Increasing demand for homecare—coupled with COVID-19-related challenges and rising levels of burnout and turnover rates among health care providers and staff—has produced a caregiver shortage that has already deeply affected the entire homecare system in 2021 and is poised to continue throughout 2022 and 2023.
The caregiver shortage is one of the greatest challenges the homecare industry faces. In a recent survey, 79% of providers said the caregiver shortage was one of the top three threats to their business growth. Retaining caregivers has been just as challenging as hiring them: The median caregiver turnover rate in 2021 was 64%. And the Great Resignation has only complicated matters, with 20% of health care workers having quit their jobs between mid-February 2020 and September 2021.
While staff shortages continue, the industry is also facing a growing demand for services. PHI estimated in its 2021 annual report that long-term care employers will have to fill 7.4 million job openings in direct care from 2019 to 2029.
Tips for Successfully Recruiting & Retaining Homecare Givers
Although the disparity between caregiver supply and demand for caregivers is apparent, agencies are accustomed to recruitment and retention challenges.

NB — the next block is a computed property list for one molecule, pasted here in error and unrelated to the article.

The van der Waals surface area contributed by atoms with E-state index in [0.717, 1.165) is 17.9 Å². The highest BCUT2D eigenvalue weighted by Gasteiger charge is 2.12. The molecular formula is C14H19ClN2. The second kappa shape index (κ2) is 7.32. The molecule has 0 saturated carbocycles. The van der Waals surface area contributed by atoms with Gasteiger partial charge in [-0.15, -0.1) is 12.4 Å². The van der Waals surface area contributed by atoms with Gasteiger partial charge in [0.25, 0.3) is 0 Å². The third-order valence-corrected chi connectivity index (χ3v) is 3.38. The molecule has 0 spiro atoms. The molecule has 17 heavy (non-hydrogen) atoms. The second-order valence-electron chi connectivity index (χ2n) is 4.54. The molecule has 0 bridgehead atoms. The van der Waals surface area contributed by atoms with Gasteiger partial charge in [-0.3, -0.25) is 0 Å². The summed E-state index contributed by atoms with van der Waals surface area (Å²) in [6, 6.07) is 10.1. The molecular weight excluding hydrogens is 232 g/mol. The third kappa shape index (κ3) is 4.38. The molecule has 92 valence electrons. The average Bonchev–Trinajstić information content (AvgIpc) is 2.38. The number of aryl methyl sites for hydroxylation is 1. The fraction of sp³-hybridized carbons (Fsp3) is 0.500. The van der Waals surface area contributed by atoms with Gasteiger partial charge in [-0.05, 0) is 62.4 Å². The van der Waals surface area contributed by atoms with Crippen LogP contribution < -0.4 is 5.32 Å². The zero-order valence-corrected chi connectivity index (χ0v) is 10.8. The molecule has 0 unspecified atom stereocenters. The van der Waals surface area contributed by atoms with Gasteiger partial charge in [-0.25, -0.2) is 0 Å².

There are three major considerations homecare agencies can keep in mind when recruiting and retaining talent.
1. Seek to attract new talent from outside the industry.
It’s key for homecare providers to bring new workers into the long-term care workforce rather than competing for existing talent. This is especially critical in a post-COVID-19 environment as health care providers continue to exit the industry at alarming rates. At the 2022 Home Care 100 event earlier this year, the topic of identifying new talent outside of health care was all the rage, with many organizations sharing stories of recruiting from other fields, such as delivery drivers. This is just one factor to consider to attract new talent.
Further, revamping language around the caregiver profession to elevate it—such as moving away from using terms like “non-skilled labor”—homecare providers can attract future caregivers by helping them understand the true value that long-term caregivers bring by helping those who need services at home live their lives as unencumbered as possible.
Take Angels on Call, for example. The caregiver shortage forced that company—like many home care organizations—to take a hard look at its recruiting strategy. When the pandemic began, the agency pivoted and put a greater emphasis on digital recruitment, leveraging targeted ads and résumé searches on Indeed and other job boards.
One of the agency's other successful initiatives was the re-engagement of previous teammates who were eligible for rehire. The team offered virtual interviews, onboarding and training, even extending office hours to try to accommodate those needing a more flexible schedule. Angels on Call also began to focus recruiting efforts on those in customer service, food and hospitality and housekeeping, emphasizing the flexible schedule and rewarding work that comes with being a caregiver. Promoting the ‘feel good’ side of the industry paid off. Over the course of four months, the organization doubled its new hires—from 82 in November 2021 to 220 in February 2022.